Thursday, March 21, 2013

THE SOLID GOLD CRUSH CONNECTION


I have always been a big fan of pop music and I recall watching shows like “American Bandstand” and “The Midnight Special” in the ‘70s. In 1980, “Solid Gold” premiered in syndication and I often watched Dionne Warwick host the show on Saturday nights, a testament to my wild high school days.

Thankfully, I had more of a life when I headed off to university, but I did stumble upon the show a time or two and I sometimes stuck with it until a commercial break. What made me linger?

It wasn’t so much the videos, the occasional “live” lip-synched performance or new host Marilyn McCoo. It wasn’t even the show’s featured distinction, the Solid Gold Dancers, which Wikipedia describes as wearing “revealing costumes” and performing “sometimes borderline risqué dances.” No, I completely missed any purported titillation. Instead, I found myself rekindling my crush with co-host Andy Gibb. By 1981, Gibb had strayed from being a radio and teen magazine darling. We didn’t know of his downward spiral at the time. On the television screen, he still looked fine and I would have pulled out clumps of Victoria Principal’s Jhirmack’d hair in order to be his everything. I’d been smitten since his first hit and those photos of his frosted blond locks.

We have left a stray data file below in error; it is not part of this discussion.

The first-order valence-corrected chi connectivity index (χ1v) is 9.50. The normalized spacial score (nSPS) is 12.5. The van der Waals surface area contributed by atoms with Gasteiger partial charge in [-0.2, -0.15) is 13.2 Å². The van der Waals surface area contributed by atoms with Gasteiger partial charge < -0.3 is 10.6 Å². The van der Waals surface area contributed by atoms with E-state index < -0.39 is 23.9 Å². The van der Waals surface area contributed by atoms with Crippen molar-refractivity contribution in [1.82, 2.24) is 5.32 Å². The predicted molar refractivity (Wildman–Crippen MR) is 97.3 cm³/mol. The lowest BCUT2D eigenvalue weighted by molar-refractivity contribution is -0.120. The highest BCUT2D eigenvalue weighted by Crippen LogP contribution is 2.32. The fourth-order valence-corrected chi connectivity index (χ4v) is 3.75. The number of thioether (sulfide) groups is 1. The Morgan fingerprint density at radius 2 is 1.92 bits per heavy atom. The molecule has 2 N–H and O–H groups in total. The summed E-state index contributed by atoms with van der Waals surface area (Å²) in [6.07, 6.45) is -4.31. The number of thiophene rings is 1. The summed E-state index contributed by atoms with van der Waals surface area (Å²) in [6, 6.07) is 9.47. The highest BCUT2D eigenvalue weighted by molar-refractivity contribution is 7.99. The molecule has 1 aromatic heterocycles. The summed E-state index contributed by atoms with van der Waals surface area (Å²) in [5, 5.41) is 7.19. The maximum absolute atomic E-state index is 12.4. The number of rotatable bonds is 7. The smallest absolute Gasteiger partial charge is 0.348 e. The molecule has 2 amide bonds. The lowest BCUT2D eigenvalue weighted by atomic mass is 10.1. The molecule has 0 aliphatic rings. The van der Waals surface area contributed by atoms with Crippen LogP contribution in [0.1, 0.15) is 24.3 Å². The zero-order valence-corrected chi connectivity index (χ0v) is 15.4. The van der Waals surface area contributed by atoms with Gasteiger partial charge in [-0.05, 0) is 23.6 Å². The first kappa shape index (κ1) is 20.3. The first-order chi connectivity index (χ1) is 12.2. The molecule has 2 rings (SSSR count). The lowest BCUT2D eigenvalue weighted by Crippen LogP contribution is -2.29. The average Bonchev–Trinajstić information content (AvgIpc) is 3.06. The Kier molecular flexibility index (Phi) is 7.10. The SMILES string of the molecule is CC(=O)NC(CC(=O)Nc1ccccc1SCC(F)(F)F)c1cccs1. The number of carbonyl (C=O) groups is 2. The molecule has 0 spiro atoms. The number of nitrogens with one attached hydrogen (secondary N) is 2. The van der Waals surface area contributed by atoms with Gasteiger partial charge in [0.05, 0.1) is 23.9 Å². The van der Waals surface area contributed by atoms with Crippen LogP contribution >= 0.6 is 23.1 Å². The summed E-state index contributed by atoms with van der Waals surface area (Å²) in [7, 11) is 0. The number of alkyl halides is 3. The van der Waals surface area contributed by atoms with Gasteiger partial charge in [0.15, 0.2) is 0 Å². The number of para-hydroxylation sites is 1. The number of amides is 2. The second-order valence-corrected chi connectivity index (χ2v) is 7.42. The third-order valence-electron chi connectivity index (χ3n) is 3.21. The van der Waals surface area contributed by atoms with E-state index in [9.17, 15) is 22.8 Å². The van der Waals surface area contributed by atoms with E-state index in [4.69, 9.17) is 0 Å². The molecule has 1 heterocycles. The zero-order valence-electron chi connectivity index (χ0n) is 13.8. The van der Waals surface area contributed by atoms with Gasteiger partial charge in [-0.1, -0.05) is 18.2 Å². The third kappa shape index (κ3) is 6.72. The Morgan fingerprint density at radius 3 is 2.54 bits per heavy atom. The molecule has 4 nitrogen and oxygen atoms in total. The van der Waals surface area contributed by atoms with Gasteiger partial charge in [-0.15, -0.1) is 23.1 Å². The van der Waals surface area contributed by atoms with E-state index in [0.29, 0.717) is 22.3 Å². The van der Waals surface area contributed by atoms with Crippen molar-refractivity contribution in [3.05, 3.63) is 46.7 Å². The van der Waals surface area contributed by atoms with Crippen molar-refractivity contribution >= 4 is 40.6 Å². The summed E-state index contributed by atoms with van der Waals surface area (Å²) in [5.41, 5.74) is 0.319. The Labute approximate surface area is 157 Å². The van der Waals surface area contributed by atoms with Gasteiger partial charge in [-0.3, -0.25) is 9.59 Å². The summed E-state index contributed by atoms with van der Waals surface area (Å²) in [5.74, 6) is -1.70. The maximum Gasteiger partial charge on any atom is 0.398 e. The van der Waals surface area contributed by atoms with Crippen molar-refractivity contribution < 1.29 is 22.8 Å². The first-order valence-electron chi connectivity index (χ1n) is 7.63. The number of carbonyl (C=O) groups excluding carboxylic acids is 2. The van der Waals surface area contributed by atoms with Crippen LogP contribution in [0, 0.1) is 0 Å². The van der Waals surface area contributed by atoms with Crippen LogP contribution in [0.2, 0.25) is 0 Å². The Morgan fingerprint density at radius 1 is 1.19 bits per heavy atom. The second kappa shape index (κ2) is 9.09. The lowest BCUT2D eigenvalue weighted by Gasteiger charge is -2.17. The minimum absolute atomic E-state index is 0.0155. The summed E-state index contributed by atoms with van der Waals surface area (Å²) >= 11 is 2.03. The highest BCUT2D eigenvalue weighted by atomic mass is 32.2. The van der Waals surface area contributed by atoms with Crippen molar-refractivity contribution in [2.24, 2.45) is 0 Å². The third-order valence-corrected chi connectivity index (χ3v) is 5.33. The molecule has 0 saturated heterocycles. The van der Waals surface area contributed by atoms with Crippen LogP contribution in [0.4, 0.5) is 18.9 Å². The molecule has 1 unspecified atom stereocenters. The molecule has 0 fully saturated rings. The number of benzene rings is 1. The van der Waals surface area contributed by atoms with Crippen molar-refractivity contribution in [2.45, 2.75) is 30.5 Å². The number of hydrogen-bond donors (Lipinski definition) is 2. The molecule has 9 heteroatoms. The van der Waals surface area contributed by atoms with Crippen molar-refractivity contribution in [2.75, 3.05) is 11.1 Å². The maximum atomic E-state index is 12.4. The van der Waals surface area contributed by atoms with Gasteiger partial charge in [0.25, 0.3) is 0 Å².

Sadly, Gibb only lasted for one season with the show. Just when I was ready to shake the show, along came another pop pinup as co-host: Rex Smith. Who were the “Solid Gold” producers and how did they unlock my grade school Crush Chest?

Smith was even hotter than Gibb. How did he NOT become a superstar?! I loved his first single, “You Take My Breath Away” and the photo jacket for the 45 proved to be a purchase bonus. That hair! Those chiseled cheekbones!  I don’t think I ever got so pathetic as to watch the TV movie from which the song came, but that may have been solely due to the times.  You had to either watch something when it aired or you missed it.  No VCR, no TV movie section at a video store.  (A check online shows that the movie never went to video or DVD.  Shocking.  Where is the uproar, America?)

 My Rex crush lasted for most of his fifteen minutes of fame.  Yes, I even bought his only other charting single, his remake of “Everlasting Love”, a duet with Rachel Sweet.  (I shouldn’t admit it, but I would sing her part, after imagining booting her out of the recording studio.  Nothing personal, Sweetie. All I can say in my defense is, when you’re a closeted queer, your sexual maturity is stunted at, oh, let’s say the sixth grade level.)  Despite the Rex appeal, my “Solid Gold” drop-bys no longer made it past Phil Collins doing his best Diana Ross impression. I’d gaze at Rex’s hair and his clothes (his body, that is),then turn off the TV to get ready for some crazy college shenanigans, beginning with a pitcher of strawberry daiquiris and a basket of fried zucchini and followed by a 2 a.m. sugar rush at a pancake house packed with octogenarian Shriners. Oh, you think I’m exaggerating, but my college years were more risqué than anything those Solid Gold Dancers could shimmy up. Yep, the Rex fix had waned.  You can only have your breath taken away for so long. 

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